SPX (NYSE: SPXC) and Lincoln Electric (NASDAQ:LECO) are both auto/tires/trucks companies, but which is the better business? We will contrast the two businesses based on the strength of their risk, valuation, earnings, dividends, institutional ownership, profitability and analyst recommendations.
This is a breakdown of current ratings for SPX and Lincoln Electric, as reported by MarketBeat.
|Sell Ratings||Hold Ratings||Buy Ratings||Strong Buy Ratings||Rating Score|
Earnings and Valuation
This table compares SPX and Lincoln Electric’s revenue, earnings per share and valuation.
|Gross Revenue||Price/Sales Ratio||Net Income||Earnings Per Share||Price/Earnings Ratio|
|SPX||$1.43 billion||0.95||$89.30 million||$1.78||17.87|
|Lincoln Electric||$2.62 billion||2.12||$247.50 million||$3.79||22.37|
Lincoln Electric has higher revenue and earnings than SPX. SPX is trading at a lower price-to-earnings ratio than Lincoln Electric, indicating that it is currently the more affordable of the two stocks.
Insider and Institutional Ownership
87.9% of SPX shares are owned by institutional investors. Comparatively, 66.9% of Lincoln Electric shares are owned by institutional investors. 1.6% of SPX shares are owned by insiders. Comparatively, 3.3% of Lincoln Electric shares are owned by insiders. Strong institutional ownership is an indication that large money managers, endowments and hedge funds believe a stock will outperform the market over the long term.
Lincoln Electric pays an annual dividend of $1.56 per share and has a dividend yield of 1.8%. SPX does not pay a dividend. Lincoln Electric pays out 41.2% of its earnings in the form of a dividend. Lincoln Electric has raised its dividend for 14 consecutive years.
This table compares SPX and Lincoln Electric’s net margins, return on equity and return on assets.
|Net Margins||Return on Equity||Return on Assets|
Volatility and Risk
SPX has a beta of 1.54, suggesting that its stock price is 54% more volatile than the S&P 500. Comparatively, Lincoln Electric has a beta of 1.1, suggesting that its stock price is 10% more volatile than the S&P 500.
Lincoln Electric beats SPX on 13 of the 17 factors compared between the two stocks.
SPX Corporation supplies infrastructure equipment serving the heating and ventilation (HVAC), detection and measurement, power transmission and generation, and industrial markets in the United States, China, South Africa, the United Kingdom, and internationally. It operates through three segments: HVAC, Detection and Measurement, and Engineered Solutions. The HVAC segment engineers, designs, manufactures, installs, and services cooling products for the HVAC and industrial markets, as well as boilers, comfort heating, and ventilation products for the residential and commercial markets. The Detection and Measurement segment offers underground pipe and cable locators, and inspection equipment, as well as bus fare collection systems, communication technologies, and specialty lighting products. The Engineered Solutions segment provides transformers for the power transmission and distribution markets; and process cooling equipment, as well as rotating and stationary heat exchangers for the industrial and power generation markets. This segment sells transformers for publicly and privately held utilities under the Waukesha brand name; and process cooling products and heat exchangers under the brand names of the SPX Cooling, Marley, Yuba, and Ecolaire. The company markets its products through various distribution channels, such as direct to customers, independent manufacturing representatives, third-party distributors, and retailers. SPX Corporation is headquartered in Charlotte, North Carolina.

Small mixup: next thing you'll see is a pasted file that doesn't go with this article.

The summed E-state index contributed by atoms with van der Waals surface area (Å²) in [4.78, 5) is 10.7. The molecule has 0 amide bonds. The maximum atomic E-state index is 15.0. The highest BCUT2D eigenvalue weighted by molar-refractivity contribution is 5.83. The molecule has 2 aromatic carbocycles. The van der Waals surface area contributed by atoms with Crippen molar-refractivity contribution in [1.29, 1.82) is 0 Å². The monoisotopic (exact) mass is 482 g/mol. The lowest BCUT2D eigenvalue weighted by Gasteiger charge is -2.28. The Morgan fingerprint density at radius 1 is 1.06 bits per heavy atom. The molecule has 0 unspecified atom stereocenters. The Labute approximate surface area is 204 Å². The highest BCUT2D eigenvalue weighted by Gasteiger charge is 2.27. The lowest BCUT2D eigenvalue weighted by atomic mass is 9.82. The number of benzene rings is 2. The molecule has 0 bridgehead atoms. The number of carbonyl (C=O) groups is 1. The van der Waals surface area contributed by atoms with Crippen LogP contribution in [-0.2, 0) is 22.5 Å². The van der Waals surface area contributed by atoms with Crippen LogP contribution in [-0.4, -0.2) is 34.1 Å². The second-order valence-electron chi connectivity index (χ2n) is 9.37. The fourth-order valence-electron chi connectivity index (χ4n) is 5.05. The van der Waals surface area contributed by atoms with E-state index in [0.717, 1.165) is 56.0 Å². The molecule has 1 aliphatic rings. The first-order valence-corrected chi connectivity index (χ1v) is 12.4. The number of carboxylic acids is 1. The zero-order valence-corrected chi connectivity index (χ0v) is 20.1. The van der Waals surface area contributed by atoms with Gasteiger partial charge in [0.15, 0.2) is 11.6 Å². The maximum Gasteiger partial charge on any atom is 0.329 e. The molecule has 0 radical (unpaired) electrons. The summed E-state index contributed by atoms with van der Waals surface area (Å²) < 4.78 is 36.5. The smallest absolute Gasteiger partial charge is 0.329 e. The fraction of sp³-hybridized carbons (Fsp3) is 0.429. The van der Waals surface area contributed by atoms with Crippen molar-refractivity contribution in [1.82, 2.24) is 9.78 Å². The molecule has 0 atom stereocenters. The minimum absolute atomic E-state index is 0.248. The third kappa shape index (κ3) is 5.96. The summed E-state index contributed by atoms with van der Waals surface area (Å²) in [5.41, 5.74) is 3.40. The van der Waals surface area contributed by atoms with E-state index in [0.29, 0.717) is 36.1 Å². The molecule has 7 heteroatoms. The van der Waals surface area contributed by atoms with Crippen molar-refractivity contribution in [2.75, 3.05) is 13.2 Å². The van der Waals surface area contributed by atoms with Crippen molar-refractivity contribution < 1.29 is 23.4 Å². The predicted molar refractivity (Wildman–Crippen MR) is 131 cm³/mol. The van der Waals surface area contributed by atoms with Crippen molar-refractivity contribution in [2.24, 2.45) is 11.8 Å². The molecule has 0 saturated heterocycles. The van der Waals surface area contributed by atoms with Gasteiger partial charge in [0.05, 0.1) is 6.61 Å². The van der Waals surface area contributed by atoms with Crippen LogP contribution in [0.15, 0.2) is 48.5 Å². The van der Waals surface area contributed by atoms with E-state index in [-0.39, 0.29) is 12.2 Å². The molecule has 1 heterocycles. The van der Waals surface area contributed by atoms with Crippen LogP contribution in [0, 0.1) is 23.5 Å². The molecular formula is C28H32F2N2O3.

About Lincoln Electric
Lincoln Electric Holdings, Inc., through its subsidiaries, designs, manufactures, and sells welding, cutting, and brazing products worldwide. It operates through three segments: Americas Welding, International Welding, and The Harris Products Group. The company's welding products include arc welding power sources, plasma cutters, wire feeding systems, robotic welding packages, integrated automation systems, fume extraction equipment, consumable electrodes, fluxes and welding accessories, and specialty welding consumables and fabrication products. It also provides computer numeric controlled plasma and oxy-fuel cutting systems, and regulators and torches used in oxy-fuel welding, cutting, and brazing; and consumables used in the brazing and soldering alloys market. In addition, the company is involved in the retail business in the United States. It serves general fabrication, energy and process, automotive and transportation, heavy fabrication, and construction and infrastructure industries, as well as ship building and maintenance and repair markets. The company sells its products directly to users of welding products, as well as through industrial distributors, retailers, and agents. Lincoln Electric Holdings, Inc. was founded in 1895 and is headquartered in Cleveland, Ohio.
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